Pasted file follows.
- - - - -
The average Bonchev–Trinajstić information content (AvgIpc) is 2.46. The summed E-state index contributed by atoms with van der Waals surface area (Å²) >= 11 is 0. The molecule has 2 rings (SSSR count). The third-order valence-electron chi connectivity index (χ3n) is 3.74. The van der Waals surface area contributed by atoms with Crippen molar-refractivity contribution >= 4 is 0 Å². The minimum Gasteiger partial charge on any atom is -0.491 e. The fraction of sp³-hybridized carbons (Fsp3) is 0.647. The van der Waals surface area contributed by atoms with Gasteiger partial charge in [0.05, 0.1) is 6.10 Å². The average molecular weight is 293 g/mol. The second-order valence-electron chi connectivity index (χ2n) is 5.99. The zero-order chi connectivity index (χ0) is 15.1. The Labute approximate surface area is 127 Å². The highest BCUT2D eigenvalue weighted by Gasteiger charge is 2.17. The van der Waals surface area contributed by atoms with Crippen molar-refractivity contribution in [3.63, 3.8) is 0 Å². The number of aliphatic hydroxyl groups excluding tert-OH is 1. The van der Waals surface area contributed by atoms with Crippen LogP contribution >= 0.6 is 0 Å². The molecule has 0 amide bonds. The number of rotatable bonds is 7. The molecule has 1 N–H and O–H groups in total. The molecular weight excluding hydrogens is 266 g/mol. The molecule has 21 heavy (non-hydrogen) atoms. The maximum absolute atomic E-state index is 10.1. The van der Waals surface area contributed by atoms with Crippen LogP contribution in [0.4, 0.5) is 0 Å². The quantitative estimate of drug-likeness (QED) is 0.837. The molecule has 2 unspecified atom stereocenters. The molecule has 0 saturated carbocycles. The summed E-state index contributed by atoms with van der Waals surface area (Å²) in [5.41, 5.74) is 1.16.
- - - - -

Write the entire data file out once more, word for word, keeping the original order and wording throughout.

The average Bonchev–Trinajstić information content (AvgIpc) is 2.46. The summed E-state index contributed by atoms with van der Waals surface area (Å²) >= 11 is 0. The molecule has 2 rings (SSSR count). The third-order valence-electron chi connectivity index (χ3n) is 3.74. The van der Waals surface area contributed by atoms with Crippen molar-refractivity contribution >= 4 is 0 Å². The minimum Gasteiger partial charge on any atom is -0.491 e. The fraction of sp³-hybridized carbons (Fsp3) is 0.647. The van der Waals surface area contributed by atoms with Gasteiger partial charge in [0.05, 0.1) is 6.10 Å². The average molecular weight is 293 g/mol. The second-order valence-electron chi connectivity index (χ2n) is 5.99. The zero-order chi connectivity index (χ0) is 15.1. The Labute approximate surface area is 127 Å². The highest BCUT2D eigenvalue weighted by Gasteiger charge is 2.17. The van der Waals surface area contributed by atoms with Crippen molar-refractivity contribution in [3.63, 3.8) is 0 Å². The number of aliphatic hydroxyl groups excluding tert-OH is 1. The van der Waals surface area contributed by atoms with Crippen LogP contribution >= 0.6 is 0 Å². The molecule has 0 amide bonds. The number of rotatable bonds is 7. The molecule has 1 N–H and O–H groups in total. The molecular weight excluding hydrogens is 266 g/mol. The molecule has 21 heavy (non-hydrogen) atoms. The maximum absolute atomic E-state index is 10.1. The van der Waals surface area contributed by atoms with Crippen LogP contribution in [0.4, 0.5) is 0 Å². The quantitative estimate of drug-likeness (QED) is 0.837. The molecule has 2 unspecified atom stereocenters. The molecule has 0 saturated carbocycles. The summed E-state index contributed by atoms with van der Waals surface area (Å²) in [5.41, 5.74) is 1.16.